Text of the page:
“One such business is Stylesville,”  said PB Project Manager Roxy Rivas, who took CoCo staff members on a city tour. “This family-owned barbershop has been passed down through generations.

This beautiful artwork is on the side of Stylesville’s building. “Assata Shakur” 15′ x 45′, located at 13161 Van Nuys Blvd on Mural Mile in Pacoima, was created by Kristy Sandoval, Pacoima Beautiful’s Creative Director and an all-female team of artists. 

StylesVille is the oldest black-owned barbershop in the San Fernando Valley. Freddie and Ollie Carter opened the long-time Pacoima business in 1957, across the street from its current location. At the time, the San Fernando Valley was mostly segregated. Pacoima’s historically black population also played a crucial role in the civil rights movement. Activists and community leaders organized protests, marches, and sit-ins to fight against racial injustice and discrimination. Their efforts contributed to the broader struggle for equality and social justice, leaving a lasting impact on Pacoima and beyond.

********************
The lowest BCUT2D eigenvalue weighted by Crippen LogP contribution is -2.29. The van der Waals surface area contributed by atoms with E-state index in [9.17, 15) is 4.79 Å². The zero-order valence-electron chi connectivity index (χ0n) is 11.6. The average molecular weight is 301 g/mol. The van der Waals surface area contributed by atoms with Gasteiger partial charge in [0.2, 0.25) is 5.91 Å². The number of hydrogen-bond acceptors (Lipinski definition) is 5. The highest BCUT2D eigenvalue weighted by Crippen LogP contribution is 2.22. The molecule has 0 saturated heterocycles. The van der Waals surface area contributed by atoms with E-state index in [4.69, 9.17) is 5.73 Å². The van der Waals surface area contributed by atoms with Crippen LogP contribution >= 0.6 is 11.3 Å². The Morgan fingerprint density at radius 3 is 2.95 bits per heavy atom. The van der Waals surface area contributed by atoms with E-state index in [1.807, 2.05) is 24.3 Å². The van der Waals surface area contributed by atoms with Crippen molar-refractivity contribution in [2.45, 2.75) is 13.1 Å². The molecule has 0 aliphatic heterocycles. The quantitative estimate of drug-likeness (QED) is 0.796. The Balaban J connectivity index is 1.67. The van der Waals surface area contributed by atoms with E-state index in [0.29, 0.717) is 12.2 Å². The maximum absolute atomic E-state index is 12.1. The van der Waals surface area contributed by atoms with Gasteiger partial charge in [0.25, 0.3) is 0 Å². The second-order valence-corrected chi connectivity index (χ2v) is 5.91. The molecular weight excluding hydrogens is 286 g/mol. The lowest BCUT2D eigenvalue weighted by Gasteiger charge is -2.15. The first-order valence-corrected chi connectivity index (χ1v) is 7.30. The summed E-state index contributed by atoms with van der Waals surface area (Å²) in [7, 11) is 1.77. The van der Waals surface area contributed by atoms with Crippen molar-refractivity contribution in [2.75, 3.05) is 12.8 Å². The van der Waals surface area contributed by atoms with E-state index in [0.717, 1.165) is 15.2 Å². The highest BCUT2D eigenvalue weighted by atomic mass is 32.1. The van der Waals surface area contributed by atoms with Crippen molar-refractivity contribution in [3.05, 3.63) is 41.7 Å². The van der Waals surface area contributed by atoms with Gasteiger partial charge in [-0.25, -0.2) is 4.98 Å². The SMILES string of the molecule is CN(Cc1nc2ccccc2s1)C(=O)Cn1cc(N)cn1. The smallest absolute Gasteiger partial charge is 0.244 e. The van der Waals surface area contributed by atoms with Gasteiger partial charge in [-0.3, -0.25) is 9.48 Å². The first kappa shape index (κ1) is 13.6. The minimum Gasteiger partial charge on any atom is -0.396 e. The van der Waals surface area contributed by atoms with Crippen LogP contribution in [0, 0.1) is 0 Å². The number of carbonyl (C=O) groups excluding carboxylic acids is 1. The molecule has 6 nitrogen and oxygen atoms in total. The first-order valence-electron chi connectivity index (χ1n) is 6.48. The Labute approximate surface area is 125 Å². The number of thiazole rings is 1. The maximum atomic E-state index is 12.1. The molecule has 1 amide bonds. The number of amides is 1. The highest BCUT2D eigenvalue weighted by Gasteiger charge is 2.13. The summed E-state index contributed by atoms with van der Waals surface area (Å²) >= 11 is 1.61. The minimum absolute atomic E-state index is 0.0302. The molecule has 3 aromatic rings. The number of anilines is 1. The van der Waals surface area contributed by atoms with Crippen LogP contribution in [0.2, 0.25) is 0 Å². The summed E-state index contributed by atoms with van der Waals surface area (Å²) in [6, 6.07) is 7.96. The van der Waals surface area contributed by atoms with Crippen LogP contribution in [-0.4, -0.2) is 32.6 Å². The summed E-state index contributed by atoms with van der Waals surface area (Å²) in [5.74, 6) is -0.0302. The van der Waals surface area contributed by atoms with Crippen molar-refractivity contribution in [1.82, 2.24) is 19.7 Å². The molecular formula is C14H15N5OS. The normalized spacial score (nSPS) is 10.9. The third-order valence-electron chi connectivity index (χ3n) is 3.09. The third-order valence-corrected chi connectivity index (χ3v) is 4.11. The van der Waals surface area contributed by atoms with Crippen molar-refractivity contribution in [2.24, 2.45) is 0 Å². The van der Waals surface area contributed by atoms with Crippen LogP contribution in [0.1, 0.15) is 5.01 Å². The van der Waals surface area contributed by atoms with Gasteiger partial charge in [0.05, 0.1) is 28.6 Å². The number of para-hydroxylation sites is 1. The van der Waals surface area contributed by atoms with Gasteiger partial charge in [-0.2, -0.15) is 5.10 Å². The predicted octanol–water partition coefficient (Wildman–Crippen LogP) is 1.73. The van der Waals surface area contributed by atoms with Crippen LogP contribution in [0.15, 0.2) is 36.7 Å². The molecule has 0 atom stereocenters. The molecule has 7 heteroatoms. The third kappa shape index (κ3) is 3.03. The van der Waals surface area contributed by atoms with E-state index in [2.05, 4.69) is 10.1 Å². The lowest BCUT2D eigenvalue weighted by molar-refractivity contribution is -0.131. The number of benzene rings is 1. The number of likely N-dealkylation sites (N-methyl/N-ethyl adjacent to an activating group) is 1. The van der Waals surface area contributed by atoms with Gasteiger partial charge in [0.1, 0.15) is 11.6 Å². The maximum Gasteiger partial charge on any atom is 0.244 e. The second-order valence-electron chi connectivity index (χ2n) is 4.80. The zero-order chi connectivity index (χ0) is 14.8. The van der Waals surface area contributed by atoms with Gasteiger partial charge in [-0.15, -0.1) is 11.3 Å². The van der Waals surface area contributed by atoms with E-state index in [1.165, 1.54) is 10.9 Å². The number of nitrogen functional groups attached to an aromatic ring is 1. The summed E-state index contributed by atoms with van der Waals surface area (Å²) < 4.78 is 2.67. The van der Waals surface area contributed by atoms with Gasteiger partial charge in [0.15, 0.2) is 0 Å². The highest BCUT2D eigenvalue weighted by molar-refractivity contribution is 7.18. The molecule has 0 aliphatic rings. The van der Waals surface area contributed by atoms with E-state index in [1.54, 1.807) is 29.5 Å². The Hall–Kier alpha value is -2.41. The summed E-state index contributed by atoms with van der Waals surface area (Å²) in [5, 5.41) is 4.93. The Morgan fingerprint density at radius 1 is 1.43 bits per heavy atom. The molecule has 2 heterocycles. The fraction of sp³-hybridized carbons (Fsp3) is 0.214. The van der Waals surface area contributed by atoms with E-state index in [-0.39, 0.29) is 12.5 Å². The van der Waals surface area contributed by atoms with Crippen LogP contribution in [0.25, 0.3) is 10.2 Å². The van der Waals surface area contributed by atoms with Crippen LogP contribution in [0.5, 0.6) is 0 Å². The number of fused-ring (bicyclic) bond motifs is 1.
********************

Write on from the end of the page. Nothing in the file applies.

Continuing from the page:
Over the years, Pacoima’s demographics have shifted, and the black population has decreased. However, the legacy of Pacoima’s historically black community remains an integral part of the neighborhood’s identity. The contributions and achievements of black residents continue to be celebrated and remembered, serving as a source of inspiration for future generations.

Pacoima Beautiful’s success can be attributed to its strong community engagement and grassroots approach. They prioritize community involvement, encouraging residents to shape their neighborhood’s future. By organizing community events, workshops, and clean-up campaigns, Pacoima Beautiful fosters a sense of pride and ownership among community members, empowering them to take charge of their environment.